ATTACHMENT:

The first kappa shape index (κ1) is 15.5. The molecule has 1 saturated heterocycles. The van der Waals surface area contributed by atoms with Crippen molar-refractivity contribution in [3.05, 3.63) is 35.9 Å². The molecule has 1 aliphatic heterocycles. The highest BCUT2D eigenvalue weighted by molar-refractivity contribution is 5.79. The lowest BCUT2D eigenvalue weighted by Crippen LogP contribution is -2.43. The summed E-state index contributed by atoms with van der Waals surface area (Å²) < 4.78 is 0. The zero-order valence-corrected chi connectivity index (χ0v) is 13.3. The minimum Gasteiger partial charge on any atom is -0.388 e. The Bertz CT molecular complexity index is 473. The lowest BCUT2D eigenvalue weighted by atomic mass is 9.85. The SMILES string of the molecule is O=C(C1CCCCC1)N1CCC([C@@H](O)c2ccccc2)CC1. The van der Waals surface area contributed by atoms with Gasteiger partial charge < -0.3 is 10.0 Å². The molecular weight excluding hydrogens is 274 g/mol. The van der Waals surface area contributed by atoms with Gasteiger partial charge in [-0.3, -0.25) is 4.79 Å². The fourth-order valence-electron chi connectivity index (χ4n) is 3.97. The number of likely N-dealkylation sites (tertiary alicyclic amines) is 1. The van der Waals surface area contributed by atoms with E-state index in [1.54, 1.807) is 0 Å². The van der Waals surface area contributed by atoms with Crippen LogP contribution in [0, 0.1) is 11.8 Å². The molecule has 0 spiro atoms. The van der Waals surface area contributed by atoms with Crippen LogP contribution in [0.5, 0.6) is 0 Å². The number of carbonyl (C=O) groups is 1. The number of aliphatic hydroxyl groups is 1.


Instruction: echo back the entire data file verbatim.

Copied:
The first kappa shape index (κ1) is 15.5. The molecule has 1 saturated heterocycles. The van der Waals surface area contributed by atoms with Crippen molar-refractivity contribution in [3.05, 3.63) is 35.9 Å². The molecule has 1 aliphatic heterocycles. The highest BCUT2D eigenvalue weighted by molar-refractivity contribution is 5.79. The lowest BCUT2D eigenvalue weighted by Crippen LogP contribution is -2.43. The summed E-state index contributed by atoms with van der Waals surface area (Å²) < 4.78 is 0. The zero-order valence-corrected chi connectivity index (χ0v) is 13.3. The minimum Gasteiger partial charge on any atom is -0.388 e. The Bertz CT molecular complexity index is 473. The lowest BCUT2D eigenvalue weighted by atomic mass is 9.85. The SMILES string of the molecule is O=C(C1CCCCC1)N1CCC([C@@H](O)c2ccccc2)CC1. The van der Waals surface area contributed by atoms with Gasteiger partial charge < -0.3 is 10.0 Å². The molecular weight excluding hydrogens is 274 g/mol. The van der Waals surface area contributed by atoms with Gasteiger partial charge in [-0.3, -0.25) is 4.79 Å². The fourth-order valence-electron chi connectivity index (χ4n) is 3.97. The number of likely N-dealkylation sites (tertiary alicyclic amines) is 1. The van der Waals surface area contributed by atoms with E-state index in [1.54, 1.807) is 0 Å². The van der Waals surface area contributed by atoms with Crippen LogP contribution in [0, 0.1) is 11.8 Å². The molecule has 0 spiro atoms. The van der Waals surface area contributed by atoms with Crippen LogP contribution in [0.5, 0.6) is 0 Å². The number of carbonyl (C=O) groups is 1. The number of aliphatic hydroxyl groups is 1.